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Age Range: 11-14
Duration: 30-59 mins
  • D&T
  • Engineering

Paper aeroplane design

Make a paper plane and find out how far it can fly in this free engineering activity.

In this fun engineering project, designed for KS3 students, learners will take on the role of aerodynamic engineers and delve into the fascinating world of flight. By constructing and testing a paper aeroplane design, students will learn about the principles of aerodynamics and gain hands-on experience in the engineering design process.

Activity: Make a paper plane and find out how far it can fly

This activity is part of a set of STEM resources designed to empower learners to explore seasonal themes while enhancing their knowledge and skills in Design and Technology, Engineering, and Mathematics. Specifically tailored for the summer season, this resource can be implemented both in a school setting and at home. It centres around the creation and testing of paper aeroplanes, with a focus on their flight distance and duration aloft.

Through this activity, participants will construct a paper aeroplane to help them understand aerodynamics in action. They will subsequently conduct experiments to measure the aeroplane's flight distance and duration in the air.

This activity can serve various educational purposes, such as being a primary lesson to teach learners about modelling and prototyping, a component of a wider scheme of learning covering manufacturing processes and techniques, or an introductory lesson on aerodynamics.

How long will this activity take?

This activity will take approximately 30 - 60 minutes to complete.

What is aerodynamics?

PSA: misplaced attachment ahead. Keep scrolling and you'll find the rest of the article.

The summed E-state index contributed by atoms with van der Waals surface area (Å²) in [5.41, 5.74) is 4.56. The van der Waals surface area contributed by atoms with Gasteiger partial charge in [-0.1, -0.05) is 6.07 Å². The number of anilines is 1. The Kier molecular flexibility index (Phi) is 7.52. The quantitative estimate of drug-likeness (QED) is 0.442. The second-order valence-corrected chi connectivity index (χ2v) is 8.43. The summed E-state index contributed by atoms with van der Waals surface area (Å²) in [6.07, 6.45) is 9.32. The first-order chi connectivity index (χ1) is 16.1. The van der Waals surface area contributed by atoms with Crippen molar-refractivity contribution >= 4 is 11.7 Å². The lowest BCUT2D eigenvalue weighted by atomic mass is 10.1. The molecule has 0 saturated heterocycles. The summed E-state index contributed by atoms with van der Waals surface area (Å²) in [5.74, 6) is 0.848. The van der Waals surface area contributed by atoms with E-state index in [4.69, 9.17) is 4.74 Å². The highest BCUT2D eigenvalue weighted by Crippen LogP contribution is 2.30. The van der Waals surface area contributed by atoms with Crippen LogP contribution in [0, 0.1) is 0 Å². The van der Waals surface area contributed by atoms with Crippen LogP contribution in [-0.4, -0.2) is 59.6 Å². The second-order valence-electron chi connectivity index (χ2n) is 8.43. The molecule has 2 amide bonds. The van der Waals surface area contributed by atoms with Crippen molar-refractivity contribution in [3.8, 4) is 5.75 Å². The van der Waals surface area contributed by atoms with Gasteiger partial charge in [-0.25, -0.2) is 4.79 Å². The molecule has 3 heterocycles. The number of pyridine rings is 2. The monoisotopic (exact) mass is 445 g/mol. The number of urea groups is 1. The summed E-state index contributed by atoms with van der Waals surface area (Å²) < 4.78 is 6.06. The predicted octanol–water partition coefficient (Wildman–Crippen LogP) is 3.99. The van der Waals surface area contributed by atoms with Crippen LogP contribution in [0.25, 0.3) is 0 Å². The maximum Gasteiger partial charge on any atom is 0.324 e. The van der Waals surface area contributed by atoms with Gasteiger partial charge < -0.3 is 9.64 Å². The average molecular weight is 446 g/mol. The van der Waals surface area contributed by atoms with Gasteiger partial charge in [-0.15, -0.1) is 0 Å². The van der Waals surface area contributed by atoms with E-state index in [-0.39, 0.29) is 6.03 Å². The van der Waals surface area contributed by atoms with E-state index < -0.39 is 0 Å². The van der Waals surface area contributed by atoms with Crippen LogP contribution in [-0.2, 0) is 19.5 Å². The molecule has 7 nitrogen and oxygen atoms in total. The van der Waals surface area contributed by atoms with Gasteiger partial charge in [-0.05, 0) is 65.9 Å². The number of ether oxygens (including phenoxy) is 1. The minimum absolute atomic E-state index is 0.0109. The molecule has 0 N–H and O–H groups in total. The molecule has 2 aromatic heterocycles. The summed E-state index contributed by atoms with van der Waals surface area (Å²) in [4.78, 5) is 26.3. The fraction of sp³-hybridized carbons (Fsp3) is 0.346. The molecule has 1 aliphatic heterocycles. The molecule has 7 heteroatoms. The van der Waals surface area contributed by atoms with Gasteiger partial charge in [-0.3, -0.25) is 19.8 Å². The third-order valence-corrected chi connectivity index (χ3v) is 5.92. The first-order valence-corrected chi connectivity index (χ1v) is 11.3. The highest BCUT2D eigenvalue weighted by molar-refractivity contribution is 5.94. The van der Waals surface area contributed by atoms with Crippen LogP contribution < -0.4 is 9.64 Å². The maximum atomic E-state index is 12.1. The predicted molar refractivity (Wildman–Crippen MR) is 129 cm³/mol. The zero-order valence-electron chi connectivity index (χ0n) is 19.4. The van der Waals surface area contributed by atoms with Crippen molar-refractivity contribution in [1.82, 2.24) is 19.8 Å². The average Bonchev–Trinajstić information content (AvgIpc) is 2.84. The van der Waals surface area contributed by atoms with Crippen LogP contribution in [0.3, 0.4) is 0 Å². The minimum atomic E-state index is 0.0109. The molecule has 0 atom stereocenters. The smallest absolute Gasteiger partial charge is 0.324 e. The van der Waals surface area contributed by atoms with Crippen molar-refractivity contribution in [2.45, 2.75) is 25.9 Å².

Aerodynamics is the study of the motion of air around objects. It is a branch of fluid dynamics that deals with the interaction of air with solid surfaces. Aerodynamics is important for the design and operation of aircraft, rockets, missiles, and other vehicles that fly through the air.

The four forces that act on an object moving through air are lift, drag, thrust, and weight. Lift is the force that opposes the weight of the object and keeps it in the air. Drag is the force that opposes the motion of the object and slows it down. Thrust is the force that moves the object forward. Weight is the force of gravity pulling the object down.

The shape of an object affects the way air flows around it. This, in turn, affects the forces that act on the object. For example, an aeroplane wing is shaped so that the air flows faster over the top of the wing than the bottom. This creates a difference in air pressure, which produces lift.

Suggested learning outcomes

By the end of this activity, students will understand what "aerodynamics" means and be able to make a paper aeroplane to test to see how well it will fly.

The engineering context

Engineers use models and prototypes to test and visualise their ideas before they are built. For example, they might put a model of an aeroplane or wing in a wind tunnel to see how it will fly. This helps them to make designs that are aerodynamic and efficient, which can save fuel.

Download the free activity sheet below!

All activity sheets and supporting resources are free to download, and all the documents are fully editable so that you can tailor them to your students and your schools’ needs.

The activity sheet includes teacher notes, guidance, helpful web links, and links (where appropriate) to the national curriculum in the four devolved UK nations: England, Northern Ireland, Scotland and Wales.

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